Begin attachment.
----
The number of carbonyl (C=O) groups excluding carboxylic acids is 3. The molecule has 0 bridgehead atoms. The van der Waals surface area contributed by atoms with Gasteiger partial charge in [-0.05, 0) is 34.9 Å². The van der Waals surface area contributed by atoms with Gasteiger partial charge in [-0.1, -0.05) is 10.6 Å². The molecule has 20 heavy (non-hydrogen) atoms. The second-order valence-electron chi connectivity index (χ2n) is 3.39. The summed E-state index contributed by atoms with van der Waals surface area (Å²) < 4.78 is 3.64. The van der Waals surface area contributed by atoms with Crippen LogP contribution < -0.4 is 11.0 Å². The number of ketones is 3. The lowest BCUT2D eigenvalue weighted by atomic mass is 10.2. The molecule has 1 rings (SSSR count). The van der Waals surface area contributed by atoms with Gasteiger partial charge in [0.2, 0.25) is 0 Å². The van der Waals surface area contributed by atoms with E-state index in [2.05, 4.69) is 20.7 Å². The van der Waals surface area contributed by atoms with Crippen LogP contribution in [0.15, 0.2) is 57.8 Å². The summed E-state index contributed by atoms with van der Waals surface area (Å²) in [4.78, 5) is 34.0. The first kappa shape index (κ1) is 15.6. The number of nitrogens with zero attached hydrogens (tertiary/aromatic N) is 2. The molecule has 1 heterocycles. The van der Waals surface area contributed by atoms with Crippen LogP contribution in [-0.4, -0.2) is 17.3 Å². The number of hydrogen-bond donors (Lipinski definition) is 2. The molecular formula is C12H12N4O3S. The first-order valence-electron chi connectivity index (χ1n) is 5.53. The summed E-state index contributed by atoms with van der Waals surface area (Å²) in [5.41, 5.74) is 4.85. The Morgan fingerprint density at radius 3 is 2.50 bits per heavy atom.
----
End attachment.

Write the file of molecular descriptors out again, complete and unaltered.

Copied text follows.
The number of carbonyl (C=O) groups excluding carboxylic acids is 3. The molecule has 0 bridgehead atoms. The van der Waals surface area contributed by atoms with Gasteiger partial charge in [-0.05, 0) is 34.9 Å². The van der Waals surface area contributed by atoms with Gasteiger partial charge in [-0.1, -0.05) is 10.6 Å². The molecule has 20 heavy (non-hydrogen) atoms. The second-order valence-electron chi connectivity index (χ2n) is 3.39. The summed E-state index contributed by atoms with van der Waals surface area (Å²) < 4.78 is 3.64. The van der Waals surface area contributed by atoms with Crippen LogP contribution < -0.4 is 11.0 Å². The number of ketones is 3. The lowest BCUT2D eigenvalue weighted by atomic mass is 10.2. The molecule has 1 rings (SSSR count). The van der Waals surface area contributed by atoms with Gasteiger partial charge in [0.2, 0.25) is 0 Å². The van der Waals surface area contributed by atoms with E-state index in [2.05, 4.69) is 20.7 Å². The van der Waals surface area contributed by atoms with Crippen LogP contribution in [0.15, 0.2) is 57.8 Å². The summed E-state index contributed by atoms with van der Waals surface area (Å²) in [4.78, 5) is 34.0. The first kappa shape index (κ1) is 15.6. The number of nitrogens with zero attached hydrogens (tertiary/aromatic N) is 2. The molecule has 1 heterocycles. The van der Waals surface area contributed by atoms with Crippen LogP contribution in [-0.4, -0.2) is 17.3 Å². The number of hydrogen-bond donors (Lipinski definition) is 2. The molecular formula is C12H12N4O3S. The first-order valence-electron chi connectivity index (χ1n) is 5.53. The summed E-state index contributed by atoms with van der Waals surface area (Å²) in [5.41, 5.74) is 4.85. The Morgan fingerprint density at radius 3 is 2.50 bits per heavy atom.